Aug. 24 (Bloomberg) -- New Zealand’s government will provide NZ$218 million ($183 million) of subsidies to first-home buyers over five years if it’s returned to office at a Sept. 20 election, Prime Minister John Key said.
Subsidies for people buying new homes will be doubled to encourage housebuilding activity, and maximum home values eligible for the program will be raised to as much as NZ$450,000 in the country’s largest city of Auckland, Key said at the start of his National Party’s campaign. About 90,000 people will be eligible for the expanded programs, compared with about 50,000 at present, he said in the city today.
Key is going into the election with the strongest economic growth in seven years amid the NZ$40 billion rebuilding of earthquake-damaged Christchurch, surging dairy exports to China, and the strongest immigration since 2003. That’s driven the Reserve Bank of New Zealand to raise its key interest rate by one percentage point since March to 3.5 percent, increasing borrowing costs to the highest level since 2009.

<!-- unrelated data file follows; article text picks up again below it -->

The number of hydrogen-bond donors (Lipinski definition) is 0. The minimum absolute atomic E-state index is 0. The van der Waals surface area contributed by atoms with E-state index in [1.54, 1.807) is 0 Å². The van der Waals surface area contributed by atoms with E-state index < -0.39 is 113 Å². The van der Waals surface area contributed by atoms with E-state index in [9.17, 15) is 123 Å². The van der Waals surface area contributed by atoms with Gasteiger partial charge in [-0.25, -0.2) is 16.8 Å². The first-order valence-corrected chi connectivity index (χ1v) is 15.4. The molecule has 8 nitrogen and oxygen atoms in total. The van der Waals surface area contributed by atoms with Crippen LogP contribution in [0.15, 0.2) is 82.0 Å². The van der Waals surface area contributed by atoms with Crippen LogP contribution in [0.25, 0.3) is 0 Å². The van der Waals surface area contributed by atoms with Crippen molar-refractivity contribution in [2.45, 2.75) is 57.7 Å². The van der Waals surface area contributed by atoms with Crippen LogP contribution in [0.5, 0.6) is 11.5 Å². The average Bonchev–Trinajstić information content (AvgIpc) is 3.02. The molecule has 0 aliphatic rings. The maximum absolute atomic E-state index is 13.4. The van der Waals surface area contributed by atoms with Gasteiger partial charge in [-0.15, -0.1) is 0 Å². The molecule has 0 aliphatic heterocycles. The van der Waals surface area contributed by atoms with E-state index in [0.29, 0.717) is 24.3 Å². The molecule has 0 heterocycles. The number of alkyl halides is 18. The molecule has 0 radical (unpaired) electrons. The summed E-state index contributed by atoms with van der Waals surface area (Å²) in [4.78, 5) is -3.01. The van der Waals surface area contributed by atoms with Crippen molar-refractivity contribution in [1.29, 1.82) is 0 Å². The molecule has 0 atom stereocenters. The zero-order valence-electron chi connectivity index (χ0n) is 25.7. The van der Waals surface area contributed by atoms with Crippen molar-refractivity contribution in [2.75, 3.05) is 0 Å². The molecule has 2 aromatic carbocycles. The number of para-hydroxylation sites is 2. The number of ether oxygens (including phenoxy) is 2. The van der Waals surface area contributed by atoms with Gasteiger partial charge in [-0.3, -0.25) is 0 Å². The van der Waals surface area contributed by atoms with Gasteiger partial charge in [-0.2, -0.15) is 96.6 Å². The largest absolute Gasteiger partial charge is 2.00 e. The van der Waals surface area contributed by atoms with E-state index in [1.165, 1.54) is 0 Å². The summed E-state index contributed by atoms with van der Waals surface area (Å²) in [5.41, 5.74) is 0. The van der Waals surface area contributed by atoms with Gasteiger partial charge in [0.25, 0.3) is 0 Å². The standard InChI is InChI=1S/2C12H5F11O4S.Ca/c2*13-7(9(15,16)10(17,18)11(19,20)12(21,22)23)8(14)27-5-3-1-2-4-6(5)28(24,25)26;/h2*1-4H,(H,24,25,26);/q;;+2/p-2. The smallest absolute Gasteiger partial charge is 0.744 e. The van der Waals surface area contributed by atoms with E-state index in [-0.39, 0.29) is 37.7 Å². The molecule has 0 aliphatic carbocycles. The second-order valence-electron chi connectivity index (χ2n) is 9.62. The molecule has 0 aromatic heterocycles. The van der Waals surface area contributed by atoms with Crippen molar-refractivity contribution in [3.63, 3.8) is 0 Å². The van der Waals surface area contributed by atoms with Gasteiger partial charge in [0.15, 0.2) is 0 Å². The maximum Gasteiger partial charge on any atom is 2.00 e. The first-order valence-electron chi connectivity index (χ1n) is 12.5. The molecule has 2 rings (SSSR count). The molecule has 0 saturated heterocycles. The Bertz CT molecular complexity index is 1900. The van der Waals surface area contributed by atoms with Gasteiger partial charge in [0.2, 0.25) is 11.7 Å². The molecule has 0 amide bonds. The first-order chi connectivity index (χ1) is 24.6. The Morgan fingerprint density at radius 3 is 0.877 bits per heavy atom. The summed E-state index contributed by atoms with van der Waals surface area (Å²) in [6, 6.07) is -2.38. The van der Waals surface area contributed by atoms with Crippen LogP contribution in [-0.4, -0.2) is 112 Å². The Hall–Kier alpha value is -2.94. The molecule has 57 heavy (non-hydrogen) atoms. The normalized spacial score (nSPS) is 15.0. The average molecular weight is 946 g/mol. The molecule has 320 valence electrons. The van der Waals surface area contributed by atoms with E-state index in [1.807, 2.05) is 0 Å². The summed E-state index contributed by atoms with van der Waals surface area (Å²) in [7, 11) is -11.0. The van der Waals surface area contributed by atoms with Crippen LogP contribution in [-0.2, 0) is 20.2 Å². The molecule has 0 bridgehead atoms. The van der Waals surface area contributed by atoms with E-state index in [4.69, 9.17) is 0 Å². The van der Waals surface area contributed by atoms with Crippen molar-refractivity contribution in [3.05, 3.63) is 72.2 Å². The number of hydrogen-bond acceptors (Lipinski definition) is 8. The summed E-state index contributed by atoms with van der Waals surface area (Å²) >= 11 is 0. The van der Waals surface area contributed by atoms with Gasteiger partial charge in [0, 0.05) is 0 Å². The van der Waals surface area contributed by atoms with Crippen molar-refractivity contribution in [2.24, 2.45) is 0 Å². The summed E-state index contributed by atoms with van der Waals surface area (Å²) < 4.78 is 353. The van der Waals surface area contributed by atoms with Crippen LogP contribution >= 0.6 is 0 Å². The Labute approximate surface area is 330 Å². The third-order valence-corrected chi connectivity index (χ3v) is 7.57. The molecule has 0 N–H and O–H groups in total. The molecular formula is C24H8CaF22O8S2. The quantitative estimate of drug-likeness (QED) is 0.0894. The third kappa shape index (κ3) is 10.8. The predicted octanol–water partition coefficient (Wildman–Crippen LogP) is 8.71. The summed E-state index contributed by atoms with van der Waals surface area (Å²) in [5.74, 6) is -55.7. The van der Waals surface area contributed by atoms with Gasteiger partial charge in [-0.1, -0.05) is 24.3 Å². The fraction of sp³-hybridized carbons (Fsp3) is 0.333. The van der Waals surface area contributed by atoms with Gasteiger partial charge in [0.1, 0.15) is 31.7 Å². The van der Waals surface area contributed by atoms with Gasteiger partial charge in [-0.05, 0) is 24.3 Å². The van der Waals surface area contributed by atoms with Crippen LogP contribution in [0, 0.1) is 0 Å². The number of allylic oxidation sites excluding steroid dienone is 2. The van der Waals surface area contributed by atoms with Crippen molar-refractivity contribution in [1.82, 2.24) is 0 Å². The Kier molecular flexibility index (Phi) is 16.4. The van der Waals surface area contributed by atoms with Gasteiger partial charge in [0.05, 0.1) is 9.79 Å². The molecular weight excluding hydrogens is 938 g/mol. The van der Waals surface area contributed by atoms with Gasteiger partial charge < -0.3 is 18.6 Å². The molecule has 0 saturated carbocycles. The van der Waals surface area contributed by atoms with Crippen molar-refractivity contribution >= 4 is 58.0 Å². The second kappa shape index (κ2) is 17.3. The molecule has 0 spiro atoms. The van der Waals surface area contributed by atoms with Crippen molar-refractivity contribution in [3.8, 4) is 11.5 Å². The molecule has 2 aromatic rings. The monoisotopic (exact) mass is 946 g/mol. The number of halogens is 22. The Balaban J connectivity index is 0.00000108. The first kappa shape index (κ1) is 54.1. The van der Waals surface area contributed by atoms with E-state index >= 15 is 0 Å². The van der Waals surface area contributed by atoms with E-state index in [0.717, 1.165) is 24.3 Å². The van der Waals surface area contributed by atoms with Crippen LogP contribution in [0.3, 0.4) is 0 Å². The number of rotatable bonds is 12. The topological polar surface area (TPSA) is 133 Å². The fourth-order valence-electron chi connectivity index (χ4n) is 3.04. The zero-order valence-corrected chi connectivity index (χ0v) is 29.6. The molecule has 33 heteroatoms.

“Home ownership is now more difficult” for young New Zealanders, Key said, according to a speech transcript. “It’s important for young people to get their foot on the ladder, and into their first home.”
The Nationals had about 50 percent support in a Colmar Brunton poll of approximately 1,000 eligible voters conducted for ONE News Aug. 9 to Aug. 13. No party has received an outright majority since New Zealand introduced a German-style proportional electoral system in 1996.
Key and Finance Minister Bill English, who have highlighted a return to surplus after six years of deficits, face a slowdown in growth over the years ahead. The country’s budget surplus in the 12 months ending June 2015 will be NZ$818 million, English said Aug. 19, compared with a May forecast of NZ$1.26 billion.
While investment in residential building jumped 11.6 percent from a year earlier in the first quarter, and house prices in the Pacific country rose 7.6 percent in July, home buyers in the country are the most pessimistic since 2007, according to an Aug. 15 report by ASB Bank Ltd.
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